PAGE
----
Sacks of winkles have been taken from the Estuary for ever. There is still some winkling going on out there. In the nineteen seventies, Doctor Cyril G Tuckfield, local historian, wrote an article for 'Devon Life' entitled 'Inshore Fishing at Lympstone' and he mentioned the humble periwinkle. He wrote:
"Associated with mussel culture was the periwinkle (locally "wrinkle") industry. Westcote in 1630 wrote, "The wrinkle or sea-snail is common at Lympstone" so clearly the shell-fish industry is of some antiquity, as also is the local name."
Thomas Westcote Gent. was the author of 'A View of Devonshire in 1630'. He was a Devon man but not from East Devon which suggests that 'wrinkle' was not just local to this estuary. Curiously the two words would seem to be of quite separate derivation. Of course 'wrinkle' could be no more than a corruption of 'winkle' but I do not believe that. Four hundred year old, dialect words are not likely to have been born of and perpetuated by ignorance. 'Winkle' has to do with winches and 'wrinkle' to do with wrenches and etymologically the twain seem never to have met although both have a twisty history to them that makes one think of the winklewrinkle's shell. Interestingly, both words are, or were, used by fishermen on the Eastern seabord of the United States which implies that 'wrinkle' has its own history and its own legitimacy.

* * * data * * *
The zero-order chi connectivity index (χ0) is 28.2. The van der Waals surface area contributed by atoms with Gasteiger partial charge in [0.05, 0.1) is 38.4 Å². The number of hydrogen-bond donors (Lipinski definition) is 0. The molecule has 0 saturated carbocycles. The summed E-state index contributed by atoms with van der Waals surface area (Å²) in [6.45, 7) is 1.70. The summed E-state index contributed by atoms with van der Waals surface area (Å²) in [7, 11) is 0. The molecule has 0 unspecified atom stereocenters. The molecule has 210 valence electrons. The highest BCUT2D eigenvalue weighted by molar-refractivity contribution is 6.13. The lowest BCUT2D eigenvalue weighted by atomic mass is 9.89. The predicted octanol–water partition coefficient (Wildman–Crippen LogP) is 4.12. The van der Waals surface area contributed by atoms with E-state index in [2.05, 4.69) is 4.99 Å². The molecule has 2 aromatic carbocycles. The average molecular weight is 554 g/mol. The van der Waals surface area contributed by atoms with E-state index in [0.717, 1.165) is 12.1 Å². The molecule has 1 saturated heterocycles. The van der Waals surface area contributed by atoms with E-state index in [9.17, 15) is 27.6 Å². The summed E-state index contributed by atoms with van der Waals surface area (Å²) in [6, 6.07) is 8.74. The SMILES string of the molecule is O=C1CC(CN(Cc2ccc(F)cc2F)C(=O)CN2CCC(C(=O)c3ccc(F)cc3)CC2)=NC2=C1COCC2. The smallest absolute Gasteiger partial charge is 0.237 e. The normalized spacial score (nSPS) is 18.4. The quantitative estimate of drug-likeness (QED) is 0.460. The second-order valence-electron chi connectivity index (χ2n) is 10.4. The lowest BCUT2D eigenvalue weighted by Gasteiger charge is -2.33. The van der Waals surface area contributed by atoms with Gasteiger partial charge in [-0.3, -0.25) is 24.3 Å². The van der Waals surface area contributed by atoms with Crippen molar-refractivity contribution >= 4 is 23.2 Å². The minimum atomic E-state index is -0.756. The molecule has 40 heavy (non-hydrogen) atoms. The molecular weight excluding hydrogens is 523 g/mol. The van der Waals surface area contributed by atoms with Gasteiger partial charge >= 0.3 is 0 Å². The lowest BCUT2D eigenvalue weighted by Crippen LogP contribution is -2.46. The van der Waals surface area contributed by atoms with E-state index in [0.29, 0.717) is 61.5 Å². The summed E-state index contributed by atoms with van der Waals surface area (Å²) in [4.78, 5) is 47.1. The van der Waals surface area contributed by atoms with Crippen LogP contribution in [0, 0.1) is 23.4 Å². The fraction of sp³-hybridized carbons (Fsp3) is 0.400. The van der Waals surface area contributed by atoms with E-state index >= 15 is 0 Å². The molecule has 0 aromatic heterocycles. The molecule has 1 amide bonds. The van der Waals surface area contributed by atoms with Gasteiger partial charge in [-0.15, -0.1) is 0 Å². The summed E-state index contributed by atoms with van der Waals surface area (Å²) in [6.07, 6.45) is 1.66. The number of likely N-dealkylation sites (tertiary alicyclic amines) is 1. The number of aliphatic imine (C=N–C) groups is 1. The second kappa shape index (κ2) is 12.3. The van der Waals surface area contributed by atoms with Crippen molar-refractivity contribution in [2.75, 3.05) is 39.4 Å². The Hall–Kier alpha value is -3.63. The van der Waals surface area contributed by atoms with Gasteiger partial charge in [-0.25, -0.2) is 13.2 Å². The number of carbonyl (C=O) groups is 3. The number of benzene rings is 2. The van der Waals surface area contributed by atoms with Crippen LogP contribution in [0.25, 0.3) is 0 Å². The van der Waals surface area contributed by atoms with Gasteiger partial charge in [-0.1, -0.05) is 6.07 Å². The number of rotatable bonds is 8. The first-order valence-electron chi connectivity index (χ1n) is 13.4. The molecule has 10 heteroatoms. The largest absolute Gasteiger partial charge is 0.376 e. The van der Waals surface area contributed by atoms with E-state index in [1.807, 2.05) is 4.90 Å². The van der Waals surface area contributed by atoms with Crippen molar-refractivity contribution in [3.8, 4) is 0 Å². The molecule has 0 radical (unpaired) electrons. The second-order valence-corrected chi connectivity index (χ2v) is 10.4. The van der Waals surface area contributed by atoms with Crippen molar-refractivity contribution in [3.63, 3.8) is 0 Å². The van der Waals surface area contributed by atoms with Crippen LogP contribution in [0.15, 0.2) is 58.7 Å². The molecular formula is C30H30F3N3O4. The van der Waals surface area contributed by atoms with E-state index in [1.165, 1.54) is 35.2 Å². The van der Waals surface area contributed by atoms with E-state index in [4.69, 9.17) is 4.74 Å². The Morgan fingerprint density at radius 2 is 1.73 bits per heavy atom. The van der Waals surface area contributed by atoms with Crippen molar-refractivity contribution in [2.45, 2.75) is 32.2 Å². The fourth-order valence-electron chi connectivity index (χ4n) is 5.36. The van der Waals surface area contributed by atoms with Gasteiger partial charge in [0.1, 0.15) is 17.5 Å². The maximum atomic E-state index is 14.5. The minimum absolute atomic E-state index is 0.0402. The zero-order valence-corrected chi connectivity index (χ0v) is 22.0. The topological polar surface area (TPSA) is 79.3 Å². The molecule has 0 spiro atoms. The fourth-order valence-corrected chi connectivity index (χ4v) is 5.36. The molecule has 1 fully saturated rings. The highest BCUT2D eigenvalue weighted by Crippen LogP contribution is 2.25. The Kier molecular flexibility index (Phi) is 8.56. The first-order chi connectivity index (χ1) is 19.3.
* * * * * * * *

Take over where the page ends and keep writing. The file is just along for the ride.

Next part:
Where the peri comes from seems to be a mystery although I read that there are Old English forms 'winewincian' and 'pinewincian'. In some parts of England, but not here, there is a dialect form 'pennywinkle'.
But 'wrinkles' seems to be what, until recently, the people of the Estuary called them. I have never heard anyone speak of a 'periwrinkle'!